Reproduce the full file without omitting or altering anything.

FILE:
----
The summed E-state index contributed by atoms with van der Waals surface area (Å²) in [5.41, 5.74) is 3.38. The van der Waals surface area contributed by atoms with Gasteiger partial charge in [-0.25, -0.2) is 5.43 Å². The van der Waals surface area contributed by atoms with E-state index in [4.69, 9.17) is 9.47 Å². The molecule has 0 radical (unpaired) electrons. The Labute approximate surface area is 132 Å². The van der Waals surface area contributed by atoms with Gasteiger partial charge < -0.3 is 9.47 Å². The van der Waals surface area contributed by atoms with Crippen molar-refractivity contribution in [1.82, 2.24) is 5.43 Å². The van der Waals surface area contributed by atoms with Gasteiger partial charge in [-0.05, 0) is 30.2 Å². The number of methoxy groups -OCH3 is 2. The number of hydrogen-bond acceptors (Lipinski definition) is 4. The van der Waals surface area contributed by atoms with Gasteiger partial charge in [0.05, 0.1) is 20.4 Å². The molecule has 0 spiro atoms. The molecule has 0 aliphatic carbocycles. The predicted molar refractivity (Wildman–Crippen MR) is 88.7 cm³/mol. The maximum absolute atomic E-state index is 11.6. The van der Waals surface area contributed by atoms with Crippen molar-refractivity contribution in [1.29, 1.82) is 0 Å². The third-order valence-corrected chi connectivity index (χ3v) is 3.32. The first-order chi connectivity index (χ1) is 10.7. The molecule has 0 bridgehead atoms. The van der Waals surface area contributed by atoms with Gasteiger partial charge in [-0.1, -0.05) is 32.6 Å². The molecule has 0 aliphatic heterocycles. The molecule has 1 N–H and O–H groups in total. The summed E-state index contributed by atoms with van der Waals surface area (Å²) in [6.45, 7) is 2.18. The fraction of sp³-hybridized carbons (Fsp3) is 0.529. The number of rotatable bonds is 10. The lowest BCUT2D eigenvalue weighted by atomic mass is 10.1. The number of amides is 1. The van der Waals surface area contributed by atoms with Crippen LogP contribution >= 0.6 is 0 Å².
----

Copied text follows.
The summed E-state index contributed by atoms with van der Waals surface area (Å²) in [5.41, 5.74) is 3.38. The van der Waals surface area contributed by atoms with Gasteiger partial charge in [-0.25, -0.2) is 5.43 Å². The van der Waals surface area contributed by atoms with E-state index in [4.69, 9.17) is 9.47 Å². The molecule has 0 radical (unpaired) electrons. The Labute approximate surface area is 132 Å². The van der Waals surface area contributed by atoms with Gasteiger partial charge < -0.3 is 9.47 Å². The van der Waals surface area contributed by atoms with Crippen molar-refractivity contribution in [1.82, 2.24) is 5.43 Å². The van der Waals surface area contributed by atoms with Gasteiger partial charge in [-0.05, 0) is 30.2 Å². The number of methoxy groups -OCH3 is 2. The number of hydrogen-bond acceptors (Lipinski definition) is 4. The van der Waals surface area contributed by atoms with Gasteiger partial charge in [0.05, 0.1) is 20.4 Å². The molecule has 0 spiro atoms. The molecule has 0 aliphatic carbocycles. The predicted molar refractivity (Wildman–Crippen MR) is 88.7 cm³/mol. The maximum absolute atomic E-state index is 11.6. The van der Waals surface area contributed by atoms with Crippen molar-refractivity contribution in [1.29, 1.82) is 0 Å². The third-order valence-corrected chi connectivity index (χ3v) is 3.32. The first-order chi connectivity index (χ1) is 10.7. The molecule has 0 bridgehead atoms. The van der Waals surface area contributed by atoms with Gasteiger partial charge in [-0.1, -0.05) is 32.6 Å². The molecule has 0 aliphatic heterocycles. The molecule has 1 N–H and O–H groups in total. The summed E-state index contributed by atoms with van der Waals surface area (Å²) in [6.45, 7) is 2.18. The fraction of sp³-hybridized carbons (Fsp3) is 0.529. The number of rotatable bonds is 10. The lowest BCUT2D eigenvalue weighted by atomic mass is 10.1. The number of amides is 1. The van der Waals surface area contributed by atoms with Crippen LogP contribution >= 0.6 is 0 Å².